Emerald Swift

Emerald Swift Sceloporus malachiticus

Natural History

These beautiful lizards are indigenous to the high altitude cloud forests of extreme southern Mexico and much of Central America. Emerald swifts get their common name as a result of the magnificent bright green and blue coloration exhibited by mature males. Female swifts are not as ornately colored, but still an attractive lizard nonetheless.

Despite being touted as difficult to maintain, these lizards actually do quite well in captivity if kept as described below. Even though nearly all emerald swifts available in this country are of a wild caught origin, captive birth, and less frequently, captive breeding is not unheard of.

Size and Longevity

Emerald swifts are fairly small lizards, rarely exceeding lengths of 7 or 8 inches. Males are typically bigger, and easily identified by their vibrant colors, both dorsally and ventrally.

Because most of these animals are acquired as adults, it is difficult to determine an average life span. However, when properly acclimated and cared for, life spans approaching 5 years are not out of the question. Animals born in captivity may be expected to live nearly a decade.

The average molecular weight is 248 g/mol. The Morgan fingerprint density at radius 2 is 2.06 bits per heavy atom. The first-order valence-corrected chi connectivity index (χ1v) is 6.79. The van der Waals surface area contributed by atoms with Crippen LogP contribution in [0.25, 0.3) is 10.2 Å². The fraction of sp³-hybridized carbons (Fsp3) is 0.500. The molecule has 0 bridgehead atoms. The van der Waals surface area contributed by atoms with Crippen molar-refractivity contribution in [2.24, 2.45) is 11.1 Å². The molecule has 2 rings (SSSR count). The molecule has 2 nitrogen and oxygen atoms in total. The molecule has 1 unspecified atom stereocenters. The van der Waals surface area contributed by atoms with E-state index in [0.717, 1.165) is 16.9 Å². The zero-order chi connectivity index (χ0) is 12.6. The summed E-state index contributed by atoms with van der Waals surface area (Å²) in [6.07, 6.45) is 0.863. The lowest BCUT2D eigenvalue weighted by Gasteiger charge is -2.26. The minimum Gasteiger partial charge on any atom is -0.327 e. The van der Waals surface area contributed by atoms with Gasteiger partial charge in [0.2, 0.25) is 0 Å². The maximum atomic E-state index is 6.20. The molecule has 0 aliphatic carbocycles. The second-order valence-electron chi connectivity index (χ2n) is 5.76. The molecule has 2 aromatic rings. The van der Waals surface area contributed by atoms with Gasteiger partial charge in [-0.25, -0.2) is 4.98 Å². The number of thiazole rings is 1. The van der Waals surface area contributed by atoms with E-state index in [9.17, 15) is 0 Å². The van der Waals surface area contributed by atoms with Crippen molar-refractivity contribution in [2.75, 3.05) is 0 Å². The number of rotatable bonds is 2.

As a result of their need for high levels of humidity, emerald swifts do best when housed in all glass terrariums with a screen lid, or molded plastic enclosures such as those manufactured by Vision Herpetecultural. Both options provide a variety of sizes to choose from and both will provide acceptable levels of temperature and humidity control.

Though not physically aggressive, these lizards are territorial, and no more than one mature male should be housed in any given enclosure. Instead, consider a male/female pair, or one male housed with multiple females.

The minimum enclosure size for a single adult or small pair should be equivalent to that of a standard 20-gallon "long" terrarium. While such a tank will provide adequate space for thermoregulating and normal activity, larger enclosures are recommended if space permits. Additionally, larger terrariums will be required when housing larger colonies of these lizards.